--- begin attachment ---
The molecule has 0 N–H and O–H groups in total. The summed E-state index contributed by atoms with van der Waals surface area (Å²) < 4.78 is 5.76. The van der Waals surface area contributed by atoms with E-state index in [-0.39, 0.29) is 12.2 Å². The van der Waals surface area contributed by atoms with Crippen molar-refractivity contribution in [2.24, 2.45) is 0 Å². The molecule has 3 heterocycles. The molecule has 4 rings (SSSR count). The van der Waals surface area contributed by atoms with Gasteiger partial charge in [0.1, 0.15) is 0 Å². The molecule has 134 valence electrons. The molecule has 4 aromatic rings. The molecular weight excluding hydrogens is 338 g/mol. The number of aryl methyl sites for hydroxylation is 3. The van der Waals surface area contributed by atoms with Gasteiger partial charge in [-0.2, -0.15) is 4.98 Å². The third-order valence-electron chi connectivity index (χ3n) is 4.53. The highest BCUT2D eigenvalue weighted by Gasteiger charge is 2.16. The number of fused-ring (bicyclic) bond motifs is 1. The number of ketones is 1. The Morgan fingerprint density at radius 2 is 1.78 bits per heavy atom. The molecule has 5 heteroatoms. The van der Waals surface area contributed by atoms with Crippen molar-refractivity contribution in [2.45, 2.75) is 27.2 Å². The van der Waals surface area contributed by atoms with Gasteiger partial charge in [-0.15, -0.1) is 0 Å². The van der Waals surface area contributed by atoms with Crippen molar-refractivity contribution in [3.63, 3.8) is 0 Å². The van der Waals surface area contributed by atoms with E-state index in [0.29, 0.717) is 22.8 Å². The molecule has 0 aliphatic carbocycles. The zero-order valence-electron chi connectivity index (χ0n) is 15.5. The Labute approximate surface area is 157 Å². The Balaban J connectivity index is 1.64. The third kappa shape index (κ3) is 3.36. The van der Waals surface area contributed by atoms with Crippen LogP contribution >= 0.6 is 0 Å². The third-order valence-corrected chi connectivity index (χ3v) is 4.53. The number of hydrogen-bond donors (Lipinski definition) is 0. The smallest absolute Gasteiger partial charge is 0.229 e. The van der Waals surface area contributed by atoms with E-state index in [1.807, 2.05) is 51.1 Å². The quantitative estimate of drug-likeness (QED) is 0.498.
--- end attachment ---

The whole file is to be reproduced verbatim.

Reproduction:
The molecule has 0 N–H and O–H groups in total. The summed E-state index contributed by atoms with van der Waals surface area (Å²) < 4.78 is 5.76. The van der Waals surface area contributed by atoms with E-state index in [-0.39, 0.29) is 12.2 Å². The van der Waals surface area contributed by atoms with Crippen molar-refractivity contribution in [2.24, 2.45) is 0 Å². The molecule has 3 heterocycles. The molecule has 4 rings (SSSR count). The van der Waals surface area contributed by atoms with Gasteiger partial charge in [0.1, 0.15) is 0 Å². The molecule has 134 valence electrons. The molecule has 4 aromatic rings. The molecular weight excluding hydrogens is 338 g/mol. The number of aryl methyl sites for hydroxylation is 3. The van der Waals surface area contributed by atoms with Gasteiger partial charge in [-0.2, -0.15) is 4.98 Å². The third-order valence-electron chi connectivity index (χ3n) is 4.53. The highest BCUT2D eigenvalue weighted by Gasteiger charge is 2.16. The number of fused-ring (bicyclic) bond motifs is 1. The number of ketones is 1. The Morgan fingerprint density at radius 2 is 1.78 bits per heavy atom. The molecule has 5 heteroatoms. The van der Waals surface area contributed by atoms with Crippen molar-refractivity contribution in [2.45, 2.75) is 27.2 Å². The van der Waals surface area contributed by atoms with Gasteiger partial charge in [-0.15, -0.1) is 0 Å². The van der Waals surface area contributed by atoms with Crippen molar-refractivity contribution in [3.63, 3.8) is 0 Å². The van der Waals surface area contributed by atoms with E-state index in [0.29, 0.717) is 22.8 Å². The molecule has 0 aliphatic carbocycles. The zero-order valence-electron chi connectivity index (χ0n) is 15.5. The Labute approximate surface area is 157 Å². The Balaban J connectivity index is 1.64. The third kappa shape index (κ3) is 3.36. The van der Waals surface area contributed by atoms with Crippen LogP contribution >= 0.6 is 0 Å². The third-order valence-corrected chi connectivity index (χ3v) is 4.53. The number of hydrogen-bond donors (Lipinski definition) is 0. The smallest absolute Gasteiger partial charge is 0.229 e. The van der Waals surface area contributed by atoms with E-state index in [1.807, 2.05) is 51.1 Å². The quantitative estimate of drug-likeness (QED) is 0.498.